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From Wikipedia's depth of field article,

$$\mathrm{DOF} \approx {2u^2NC \over f^2} $$ for a given circle of confusion (\$C\$), focal length (\$f\$), F-number (\$N\$), and distance to subject (\$u\$).

According to the depth of field (DOF) formula, the DOF is linearly proportional to the circle of confusion (\$C\$), in which \$C\$ is also linearly proportional to the pixel size. Thus DOF is linearly proportional to the pixel size.

If that assumption is correct, then does that means some of the DSLR with APS-C sensor size and low pixel number would have a shallower DOF than some of the full frame DSLR with a high pixel number, assuming using full frame equivalent lens by considering the crop factor and same distance to the capturing subject?

Now calculating the ratio between DOF of Full frame (FF) and that of crop body (c), also applying the crop factor to the focal length and f-number, we get:

$$\begin{align*} {\mathrm{DOF_{FF}} \over \mathrm{DOF}_c} &= \frac{{P_\mathrm{FF}\cdot cN / (cf)^2}}{P_c N / f^2} \\ &= {P_\mathrm{FF} \over c P_c}\,, \end{align*}$$

for: \$P\$ = pixel number; \$f\$ = focal length of the lens on the crop body; \$N\$ = f-number of the lens on the crop body; and \$c\$ = crop factor.

Thus, C would have a shallower DOF than that of a FF when using FF equivalent lens, when:

$$ {P_\mathrm{FF} \over P_c} > c\,. $$

For example the Pentax K100D has 6 megapixels with an APS-C sized sensor, comparing to Pentax K-1 with a full frame sensor and 36 megapixels.

As such, [![enter image description here][4]][4]

$$ {\mathrm{DOF_{K-1}}\over\mathrm{DOF_{K100D}}} = {36\over6}\cdot{1\over1.5} = 3.733. $$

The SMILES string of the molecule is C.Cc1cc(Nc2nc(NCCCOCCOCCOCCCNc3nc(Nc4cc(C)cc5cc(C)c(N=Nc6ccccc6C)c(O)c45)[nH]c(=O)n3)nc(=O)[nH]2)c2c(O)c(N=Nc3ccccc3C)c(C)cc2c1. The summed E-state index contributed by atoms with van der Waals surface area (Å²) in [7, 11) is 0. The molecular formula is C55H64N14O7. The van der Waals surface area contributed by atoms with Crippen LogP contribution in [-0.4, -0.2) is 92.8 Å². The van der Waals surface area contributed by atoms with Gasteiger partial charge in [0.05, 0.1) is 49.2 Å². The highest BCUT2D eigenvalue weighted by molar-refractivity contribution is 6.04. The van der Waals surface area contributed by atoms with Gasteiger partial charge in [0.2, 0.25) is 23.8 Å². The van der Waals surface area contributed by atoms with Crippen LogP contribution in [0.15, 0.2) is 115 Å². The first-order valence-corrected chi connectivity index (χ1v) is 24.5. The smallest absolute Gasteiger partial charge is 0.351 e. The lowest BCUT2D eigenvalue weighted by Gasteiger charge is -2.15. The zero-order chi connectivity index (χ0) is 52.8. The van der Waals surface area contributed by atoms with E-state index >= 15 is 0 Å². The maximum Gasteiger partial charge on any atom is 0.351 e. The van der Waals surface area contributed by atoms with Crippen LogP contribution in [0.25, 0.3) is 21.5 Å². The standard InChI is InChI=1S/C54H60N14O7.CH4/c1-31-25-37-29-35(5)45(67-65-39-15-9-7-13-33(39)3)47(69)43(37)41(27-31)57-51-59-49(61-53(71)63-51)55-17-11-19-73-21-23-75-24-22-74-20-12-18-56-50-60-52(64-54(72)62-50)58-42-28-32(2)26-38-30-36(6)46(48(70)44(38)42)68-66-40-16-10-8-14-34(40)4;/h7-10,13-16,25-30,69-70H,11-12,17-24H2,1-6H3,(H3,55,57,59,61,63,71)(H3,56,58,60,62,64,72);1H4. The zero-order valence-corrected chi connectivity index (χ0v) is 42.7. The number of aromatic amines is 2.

The DOF of K-1 would be about 4 times deeper than that of K100D.

Please correct me if I my logic is not sound. Thank you for your time and effort!

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  • \$\begingroup\$ Pixelcount is not relevant, but yes, if you compose the same framing of a picture with a aps-c and ff and e.g. a 50/1.8 lens. the ff will have a shalllower dof and a stronger bokeh effect. If you have the same distance the dof should be the same, but the framing is different. \$\endgroup\$
    – Horitsu
    Commented Feb 11, 2019 at 6:13
  • \$\begingroup\$ to be clear: pixelcount is not that relevant, sure more elements seems to be sharp if the count is really low, but this is just a side effect with no real impact. \$\endgroup\$
    – Horitsu
    Commented Feb 11, 2019 at 6:18

1 Answer 1

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the DOF is linearly proportional to the circle of confusion (C), in which C is also linearly proportional to the pixel size.

Actually, this isn't right. The CoC criterion is the largest blur that will be perceived by the viewer as a point. At low resolutions, this may be limited by pixel size, but generally in real world use other factors are dominant ­— display size, distance of viewer, etc.

Keep in mind also that we usually assume a same size print regardless of recording media size (so, greater enlargement for APS-C than full-frame), and when doing comparisons, we generally mean for the same framing, not for the same focal length. (More on this at Why do depth of field calculators show *more* DOF for larger formats with the same lens parameters?)

Since this is one of your basic assumptions, and it is not correct... everything after that falls apart from there.

Basically, pixel size has nothing to do with the depth of field calculation for most practical use, except in cases where there is so little resolution that this itself is a limit on image sharpness. But even on APS-C DSLRs from a decade ago, the pixels are so much smaller than a typically-selected CoC limit that they're effectively irrelevant. (See How do depth of field and the circle of confusion relate to pixel size on the sensor?)

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  • \$\begingroup\$ Thank you for your answer. The explanation on the CoC criterion is quite helpful! \$\endgroup\$
    – Dong Dong
    Commented Feb 11, 2019 at 11:10

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